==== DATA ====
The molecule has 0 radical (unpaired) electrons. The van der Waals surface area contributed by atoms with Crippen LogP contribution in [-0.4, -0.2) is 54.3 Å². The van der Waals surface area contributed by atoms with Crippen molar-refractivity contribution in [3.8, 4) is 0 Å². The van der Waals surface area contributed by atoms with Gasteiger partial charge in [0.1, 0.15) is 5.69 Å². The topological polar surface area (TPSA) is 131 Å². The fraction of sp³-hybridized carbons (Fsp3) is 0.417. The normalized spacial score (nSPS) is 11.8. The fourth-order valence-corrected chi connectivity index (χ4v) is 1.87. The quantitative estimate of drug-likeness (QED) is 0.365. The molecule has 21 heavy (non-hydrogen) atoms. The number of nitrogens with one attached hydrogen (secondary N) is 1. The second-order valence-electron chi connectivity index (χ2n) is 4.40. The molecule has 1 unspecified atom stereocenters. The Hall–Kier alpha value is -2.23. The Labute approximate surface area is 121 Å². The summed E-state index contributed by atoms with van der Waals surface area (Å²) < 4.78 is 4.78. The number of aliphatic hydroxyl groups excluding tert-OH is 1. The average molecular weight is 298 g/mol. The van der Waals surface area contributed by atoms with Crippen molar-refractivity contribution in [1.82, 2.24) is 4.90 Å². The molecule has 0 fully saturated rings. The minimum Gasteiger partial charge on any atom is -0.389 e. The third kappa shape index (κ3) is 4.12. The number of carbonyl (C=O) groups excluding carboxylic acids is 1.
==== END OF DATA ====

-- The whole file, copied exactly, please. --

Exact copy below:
The molecule has 0 radical (unpaired) electrons. The van der Waals surface area contributed by atoms with Crippen LogP contribution in [-0.4, -0.2) is 54.3 Å². The van der Waals surface area contributed by atoms with Crippen molar-refractivity contribution in [3.8, 4) is 0 Å². The van der Waals surface area contributed by atoms with Gasteiger partial charge in [0.1, 0.15) is 5.69 Å². The topological polar surface area (TPSA) is 131 Å². The fraction of sp³-hybridized carbons (Fsp3) is 0.417. The normalized spacial score (nSPS) is 11.8. The fourth-order valence-corrected chi connectivity index (χ4v) is 1.87. The quantitative estimate of drug-likeness (QED) is 0.365. The molecule has 21 heavy (non-hydrogen) atoms. The number of nitrogens with one attached hydrogen (secondary N) is 1. The second-order valence-electron chi connectivity index (χ2n) is 4.40. The molecule has 1 unspecified atom stereocenters. The Hall–Kier alpha value is -2.23. The Labute approximate surface area is 121 Å². The summed E-state index contributed by atoms with van der Waals surface area (Å²) < 4.78 is 4.78. The number of aliphatic hydroxyl groups excluding tert-OH is 1. The average molecular weight is 298 g/mol. The van der Waals surface area contributed by atoms with Crippen molar-refractivity contribution in [1.82, 2.24) is 4.90 Å². The molecule has 0 fully saturated rings. The minimum Gasteiger partial charge on any atom is -0.389 e. The third kappa shape index (κ3) is 4.12. The number of carbonyl (C=O) groups excluding carboxylic acids is 1.